But only the lucky fews get to be near her.

That’s the trick. That’s part of the game, the fun, the pain.

She reveals just enough about herself. The best side. The coolest side. The perfect side.

The rest leaves to her fans’ imagination…


When I watched South Korean’s 2011 female friendship movie Sunny,

I knew who I was. Na-mi, the protagonist.

Na-mi got it all. The friendship. The respect. The love. The acceptance.

My own version of the movie would be somewhat different:
I was without the guidance of the coolest girl. Choon-hwa, who’s also as pretty as it gets. Or the accompany of the prettiest girl. Young Soo-ji, who’s also as cool as it gets.
What I got was cold shoulders, the no-response responses…

I couldn’t find myself in any of those happily-ever-after movies. Maybe that’s why I wanted to be a storyteller in the first place…

One day, not too long ago, I got up and a voice whispered in my ears:

Everyone else is taken.

Every other label has been used.

I’ll be myself. Cool or not. Pretty or not.

I’m done pretending. I’m done trying.

I’m just me. Take it. Or leave it.


Yours truly,

A million things

To do before my departure on October 14.

Today is September 21. Already?!

People start to text me for the final meet-ups.

“We haven’t seen each other for ages” is usually the icebreaker line, the way-in for the lost connection.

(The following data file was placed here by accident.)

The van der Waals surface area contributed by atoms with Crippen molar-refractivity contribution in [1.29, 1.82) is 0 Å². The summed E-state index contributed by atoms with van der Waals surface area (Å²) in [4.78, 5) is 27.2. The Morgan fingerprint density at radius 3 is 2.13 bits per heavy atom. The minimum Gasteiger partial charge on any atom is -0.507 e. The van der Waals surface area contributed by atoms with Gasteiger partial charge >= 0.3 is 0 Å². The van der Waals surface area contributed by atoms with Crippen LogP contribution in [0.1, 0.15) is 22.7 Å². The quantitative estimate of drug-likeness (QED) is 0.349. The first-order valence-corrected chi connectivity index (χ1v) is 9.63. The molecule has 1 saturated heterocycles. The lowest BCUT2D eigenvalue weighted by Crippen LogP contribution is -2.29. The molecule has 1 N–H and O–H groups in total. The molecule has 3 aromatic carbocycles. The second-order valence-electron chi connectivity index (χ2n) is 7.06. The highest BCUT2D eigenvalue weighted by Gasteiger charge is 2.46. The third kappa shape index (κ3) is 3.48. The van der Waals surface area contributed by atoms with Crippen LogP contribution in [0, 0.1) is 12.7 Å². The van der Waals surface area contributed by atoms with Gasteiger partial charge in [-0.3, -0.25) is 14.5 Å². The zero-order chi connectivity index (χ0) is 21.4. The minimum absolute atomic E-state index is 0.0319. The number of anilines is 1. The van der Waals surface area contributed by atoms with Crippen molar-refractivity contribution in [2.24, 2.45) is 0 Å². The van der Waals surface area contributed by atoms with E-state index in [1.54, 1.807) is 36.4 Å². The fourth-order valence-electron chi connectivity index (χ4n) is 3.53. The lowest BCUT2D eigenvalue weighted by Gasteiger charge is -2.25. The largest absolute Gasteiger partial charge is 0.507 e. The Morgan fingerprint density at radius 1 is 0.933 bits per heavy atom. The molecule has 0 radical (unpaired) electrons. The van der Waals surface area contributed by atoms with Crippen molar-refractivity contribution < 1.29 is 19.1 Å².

“Yes, indeed.” I took the bait.

“Let’s meet for [coffee / lunch / dinner, depends on the other side’s perception of our relationship.]”

“Sure.” I’d say.

Sometimes I wonder if people would ever meet if they don’t make an effort and meet on a regular basis until something’s up. For instance, the person is leaving, like me.

Usually people just drift apart. Life happens. [Translation: You’re not my priority. Right now.]

I look at my schedule next week. The most interesting one is this: I have a dinner with my former company.

What shall I wear? What shall I say?

I’ve decided that I’m grateful for all the attention I’m showered.

In the end, it doesn’t matter who picks up the tab. Or how much is the tab. But the person makes the effort and shows up.

Come to think of it, doesn’t everyone, at any given moment, have a million of things to do, to worry?

Here is the script I’ll stick to:

Thank you for your time.

And I mean it.


Yours truly,

The little horse

In the village live the animals.

Little Horse is now old enough to cross the river for the first time in her life!